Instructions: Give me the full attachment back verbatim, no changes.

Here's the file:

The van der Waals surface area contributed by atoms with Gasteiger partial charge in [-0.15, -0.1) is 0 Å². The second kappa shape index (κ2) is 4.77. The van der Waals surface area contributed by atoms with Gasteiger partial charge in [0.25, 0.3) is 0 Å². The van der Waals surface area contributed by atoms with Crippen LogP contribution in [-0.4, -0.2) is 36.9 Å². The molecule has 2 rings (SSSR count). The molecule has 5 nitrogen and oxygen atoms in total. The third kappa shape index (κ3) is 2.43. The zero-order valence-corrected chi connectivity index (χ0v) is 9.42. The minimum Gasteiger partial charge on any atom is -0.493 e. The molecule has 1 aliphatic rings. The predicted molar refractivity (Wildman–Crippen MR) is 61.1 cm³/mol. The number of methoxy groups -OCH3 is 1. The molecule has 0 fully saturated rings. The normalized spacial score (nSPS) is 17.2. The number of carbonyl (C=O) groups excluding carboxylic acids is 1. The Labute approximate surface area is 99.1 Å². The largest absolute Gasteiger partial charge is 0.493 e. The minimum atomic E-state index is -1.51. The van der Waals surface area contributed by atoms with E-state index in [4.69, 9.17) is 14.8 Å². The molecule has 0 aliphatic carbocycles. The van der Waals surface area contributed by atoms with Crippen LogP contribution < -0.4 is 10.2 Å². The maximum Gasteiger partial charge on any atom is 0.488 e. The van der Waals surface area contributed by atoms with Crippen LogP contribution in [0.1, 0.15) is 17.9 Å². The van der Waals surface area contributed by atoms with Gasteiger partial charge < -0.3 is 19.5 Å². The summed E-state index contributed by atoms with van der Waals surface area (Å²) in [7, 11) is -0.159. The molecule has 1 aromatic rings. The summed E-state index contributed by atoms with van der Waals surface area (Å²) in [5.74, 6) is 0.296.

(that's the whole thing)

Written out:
The van der Waals surface area contributed by atoms with Gasteiger partial charge in [-0.15, -0.1) is 0 Å². The second kappa shape index (κ2) is 4.77. The van der Waals surface area contributed by atoms with Gasteiger partial charge in [0.25, 0.3) is 0 Å². The van der Waals surface area contributed by atoms with Crippen LogP contribution in [-0.4, -0.2) is 36.9 Å². The molecule has 2 rings (SSSR count). The molecule has 5 nitrogen and oxygen atoms in total. The third kappa shape index (κ3) is 2.43. The zero-order valence-corrected chi connectivity index (χ0v) is 9.42. The minimum Gasteiger partial charge on any atom is -0.493 e. The molecule has 1 aliphatic rings. The predicted molar refractivity (Wildman–Crippen MR) is 61.1 cm³/mol. The number of methoxy groups -OCH3 is 1. The molecule has 0 fully saturated rings. The normalized spacial score (nSPS) is 17.2. The number of carbonyl (C=O) groups excluding carboxylic acids is 1. The Labute approximate surface area is 99.1 Å². The largest absolute Gasteiger partial charge is 0.493 e. The minimum atomic E-state index is -1.51. The van der Waals surface area contributed by atoms with E-state index in [4.69, 9.17) is 14.8 Å². The molecule has 0 aliphatic carbocycles. The van der Waals surface area contributed by atoms with Crippen LogP contribution < -0.4 is 10.2 Å². The maximum Gasteiger partial charge on any atom is 0.488 e. The van der Waals surface area contributed by atoms with Crippen LogP contribution in [0.1, 0.15) is 17.9 Å². The van der Waals surface area contributed by atoms with Gasteiger partial charge < -0.3 is 19.5 Å². The summed E-state index contributed by atoms with van der Waals surface area (Å²) in [7, 11) is -0.159. The molecule has 1 aromatic rings. The summed E-state index contributed by atoms with van der Waals surface area (Å²) in [5.74, 6) is 0.296.